At that point, it was around 9 PM once Keli got settled in a bed in this ER. We had a handful of doctors and an incredible nurse in and out for the next few hours. Around 1 AM they came to the conclusion that they really had no idea either and re-admitted her into the hospital for an overnight stay. The doctors had what they thought was possible evidence of tuberculosis so they actually quarantined her and I couldn’t enter the room without a mask and some other protective gear. Personally, I found this awfully ironic since they put her back on the same floor she was originally on with the other pregnant women. It just seemed odd to me that they would risk the health of the other women. In hindsight, I think they were actually just completely stumped and gave us something as a possibility to placate us. Maybe that’s just the skeptic in me…who knows. I spent that night bouncing between Keli’s room, the NICU and making phone calls to our family to let them know what was going on. Luckily, Keli’s parents and my sisters live close so my sister went and took care of my dog and the house while Keli’s Mom made her way into the hospital. The next morning, what would turn into a seemingly endless stream of doctors, began showing up and asking “where does it hurt?”. By the end of day one, Keli had given over 30 vials of blood for testing, had pretty much lost her strength to the point that she couldn’t make it to the restroom without my help and we had seen at least 12 doctors, all asking “where does it hurt?” …but no answers about what was going on. Much of the same continued for the next 3-4 days. My mother came into town to hold things down at my house and I had been in the hospital with Keli since we checked back in. I saw no point in going home since my whole family was in the same hospital. The time I spent with the girls was a bright time during an otherwise miserable time.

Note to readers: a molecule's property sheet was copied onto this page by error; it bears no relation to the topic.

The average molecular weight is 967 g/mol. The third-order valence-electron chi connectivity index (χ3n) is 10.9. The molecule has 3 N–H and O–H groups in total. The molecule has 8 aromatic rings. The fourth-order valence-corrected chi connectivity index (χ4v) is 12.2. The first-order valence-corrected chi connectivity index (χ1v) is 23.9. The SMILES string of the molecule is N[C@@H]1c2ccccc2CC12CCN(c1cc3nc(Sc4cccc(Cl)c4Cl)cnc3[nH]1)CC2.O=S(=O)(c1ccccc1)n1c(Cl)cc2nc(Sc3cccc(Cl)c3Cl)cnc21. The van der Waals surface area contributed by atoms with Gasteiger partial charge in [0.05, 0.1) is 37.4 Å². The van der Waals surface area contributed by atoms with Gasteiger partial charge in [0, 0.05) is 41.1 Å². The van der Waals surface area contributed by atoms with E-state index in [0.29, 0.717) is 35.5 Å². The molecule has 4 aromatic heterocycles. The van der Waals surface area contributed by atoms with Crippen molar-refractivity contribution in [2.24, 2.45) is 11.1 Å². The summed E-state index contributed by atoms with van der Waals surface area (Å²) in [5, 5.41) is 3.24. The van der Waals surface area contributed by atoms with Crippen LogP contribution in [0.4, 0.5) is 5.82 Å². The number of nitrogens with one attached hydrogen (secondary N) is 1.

We had gotten to around day 6 or 7 of doctors coming in continuing to ask “where does it hurt?” when I politely asked the doctors to stop asking that question (well, I thought I was being polite but chances are that by that point my patience had gotten the best of me and my manners). Keli had gotten to the point where explaining her symptoms was taking so much out of her that she could barely make it through without needing oxygen. The problem was, the doctors had no idea what was going on, so they had to send in different doctors from different functional areas which required Keli to start the story from the beginning each time. My request seemed to have some impact as they started to communicate a little better with one another after that and reduced the redundant questions. A few more days into the process, they moved Keli to another wing of the hospital. The hospital was basically two towers. Keli was moved to the opposite tower so I would bounce back and forth between her room and the NICU from then on. When they moved her, they finally got to the point of X-raying and taking MRI’s of her back. When they came back, it was clear that she had a large growth on her spine and fluid in her lungs. Both of these issues were contributing to her breathing issues. After a few more days of deliberation, it was determined that they would need to biopsy the growth as the doctors feared it was lymphoma. The problem was, it was so close to her spine that no spine surgeons would touch it and the aorta was running right next to it so no coronary surgeons would touch it. The only doctor that had experience with this sort of thing was on vacation and they didn’t call him so there was another few days of waiting and worrying to deal with. Each day, Keli was given morphine for the pain and gave over 30 vials of blood for testing. All the while, she was not allowed into the NICU to see the girls, which was probably the most difficult thing for her. The NICU nurses were some of the sweetest people we’d met through this whole ordeal though and arranged on a few different occasions to bring the girls to her. Not enough can be said about the nurses in that hospital. They treated Keli, my girls and I like family and were our daughters’ advocates while they were in the NICU. They were simply amazing.